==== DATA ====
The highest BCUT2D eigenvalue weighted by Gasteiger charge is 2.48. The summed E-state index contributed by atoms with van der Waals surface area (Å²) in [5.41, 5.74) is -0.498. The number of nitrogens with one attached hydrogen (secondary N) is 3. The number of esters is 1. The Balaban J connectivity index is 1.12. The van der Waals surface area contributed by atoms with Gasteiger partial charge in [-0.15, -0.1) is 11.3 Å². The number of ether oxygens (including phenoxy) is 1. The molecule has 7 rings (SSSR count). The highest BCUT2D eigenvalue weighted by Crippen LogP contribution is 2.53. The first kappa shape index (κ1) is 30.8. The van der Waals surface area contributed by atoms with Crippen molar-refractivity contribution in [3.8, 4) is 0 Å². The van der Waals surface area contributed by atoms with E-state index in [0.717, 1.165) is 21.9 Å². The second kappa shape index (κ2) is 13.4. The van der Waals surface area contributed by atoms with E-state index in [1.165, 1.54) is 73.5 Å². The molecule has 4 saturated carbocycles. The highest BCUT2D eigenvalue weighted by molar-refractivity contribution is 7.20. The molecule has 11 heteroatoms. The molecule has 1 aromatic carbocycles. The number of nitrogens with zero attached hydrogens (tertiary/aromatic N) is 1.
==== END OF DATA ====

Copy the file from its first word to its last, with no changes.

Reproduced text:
The highest BCUT2D eigenvalue weighted by Gasteiger charge is 2.48. The summed E-state index contributed by atoms with van der Waals surface area (Å²) in [5.41, 5.74) is -0.498. The number of nitrogens with one attached hydrogen (secondary N) is 3. The number of esters is 1. The Balaban J connectivity index is 1.12. The van der Waals surface area contributed by atoms with Gasteiger partial charge in [-0.15, -0.1) is 11.3 Å². The number of ether oxygens (including phenoxy) is 1. The molecule has 7 rings (SSSR count). The highest BCUT2D eigenvalue weighted by Crippen LogP contribution is 2.53. The first kappa shape index (κ1) is 30.8. The van der Waals surface area contributed by atoms with Crippen molar-refractivity contribution in [3.8, 4) is 0 Å². The van der Waals surface area contributed by atoms with E-state index in [0.717, 1.165) is 21.9 Å². The second kappa shape index (κ2) is 13.4. The van der Waals surface area contributed by atoms with E-state index in [1.165, 1.54) is 73.5 Å². The molecule has 4 saturated carbocycles. The highest BCUT2D eigenvalue weighted by molar-refractivity contribution is 7.20. The molecule has 11 heteroatoms. The molecule has 1 aromatic carbocycles. The number of nitrogens with zero attached hydrogens (tertiary/aromatic N) is 1.